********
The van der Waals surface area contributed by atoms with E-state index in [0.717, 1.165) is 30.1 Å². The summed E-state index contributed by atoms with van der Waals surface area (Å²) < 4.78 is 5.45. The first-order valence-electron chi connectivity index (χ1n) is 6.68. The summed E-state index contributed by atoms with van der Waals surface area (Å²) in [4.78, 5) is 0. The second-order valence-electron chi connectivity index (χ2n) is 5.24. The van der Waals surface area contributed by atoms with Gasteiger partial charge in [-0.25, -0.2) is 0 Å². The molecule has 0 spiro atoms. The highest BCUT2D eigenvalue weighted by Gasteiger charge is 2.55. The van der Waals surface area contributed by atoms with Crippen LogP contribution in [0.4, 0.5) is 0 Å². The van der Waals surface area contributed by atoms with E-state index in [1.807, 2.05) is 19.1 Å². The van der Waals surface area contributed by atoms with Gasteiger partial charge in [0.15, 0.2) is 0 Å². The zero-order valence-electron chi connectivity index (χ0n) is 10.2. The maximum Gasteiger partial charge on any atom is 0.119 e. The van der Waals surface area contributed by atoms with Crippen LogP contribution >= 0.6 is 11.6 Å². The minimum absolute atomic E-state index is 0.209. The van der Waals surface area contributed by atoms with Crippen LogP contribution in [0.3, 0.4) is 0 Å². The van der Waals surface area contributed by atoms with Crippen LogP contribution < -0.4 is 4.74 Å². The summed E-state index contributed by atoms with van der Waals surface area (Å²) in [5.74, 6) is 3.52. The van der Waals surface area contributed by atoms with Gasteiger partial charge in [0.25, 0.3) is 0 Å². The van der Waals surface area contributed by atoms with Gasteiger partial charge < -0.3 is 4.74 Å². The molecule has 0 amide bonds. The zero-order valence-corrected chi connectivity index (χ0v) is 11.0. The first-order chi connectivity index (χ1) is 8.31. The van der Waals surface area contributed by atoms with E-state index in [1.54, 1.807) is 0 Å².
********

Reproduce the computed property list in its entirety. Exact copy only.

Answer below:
The van der Waals surface area contributed by atoms with E-state index in [0.717, 1.165) is 30.1 Å². The summed E-state index contributed by atoms with van der Waals surface area (Å²) < 4.78 is 5.45. The first-order valence-electron chi connectivity index (χ1n) is 6.68. The summed E-state index contributed by atoms with van der Waals surface area (Å²) in [4.78, 5) is 0. The second-order valence-electron chi connectivity index (χ2n) is 5.24. The van der Waals surface area contributed by atoms with Gasteiger partial charge in [-0.25, -0.2) is 0 Å². The molecule has 0 spiro atoms. The highest BCUT2D eigenvalue weighted by Gasteiger charge is 2.55. The van der Waals surface area contributed by atoms with Crippen LogP contribution in [0.4, 0.5) is 0 Å². The van der Waals surface area contributed by atoms with E-state index in [1.807, 2.05) is 19.1 Å². The van der Waals surface area contributed by atoms with Gasteiger partial charge in [0.15, 0.2) is 0 Å². The zero-order valence-electron chi connectivity index (χ0n) is 10.2. The maximum Gasteiger partial charge on any atom is 0.119 e. The van der Waals surface area contributed by atoms with Crippen LogP contribution >= 0.6 is 11.6 Å². The minimum absolute atomic E-state index is 0.209. The van der Waals surface area contributed by atoms with Crippen LogP contribution in [0.3, 0.4) is 0 Å². The van der Waals surface area contributed by atoms with Crippen LogP contribution < -0.4 is 4.74 Å². The summed E-state index contributed by atoms with van der Waals surface area (Å²) in [5.74, 6) is 3.52. The van der Waals surface area contributed by atoms with Gasteiger partial charge in [0.25, 0.3) is 0 Å². The van der Waals surface area contributed by atoms with Gasteiger partial charge < -0.3 is 4.74 Å². The molecule has 0 amide bonds. The zero-order valence-corrected chi connectivity index (χ0v) is 11.0. The first-order chi connectivity index (χ1) is 8.31. The van der Waals surface area contributed by atoms with E-state index in [1.54, 1.807) is 0 Å².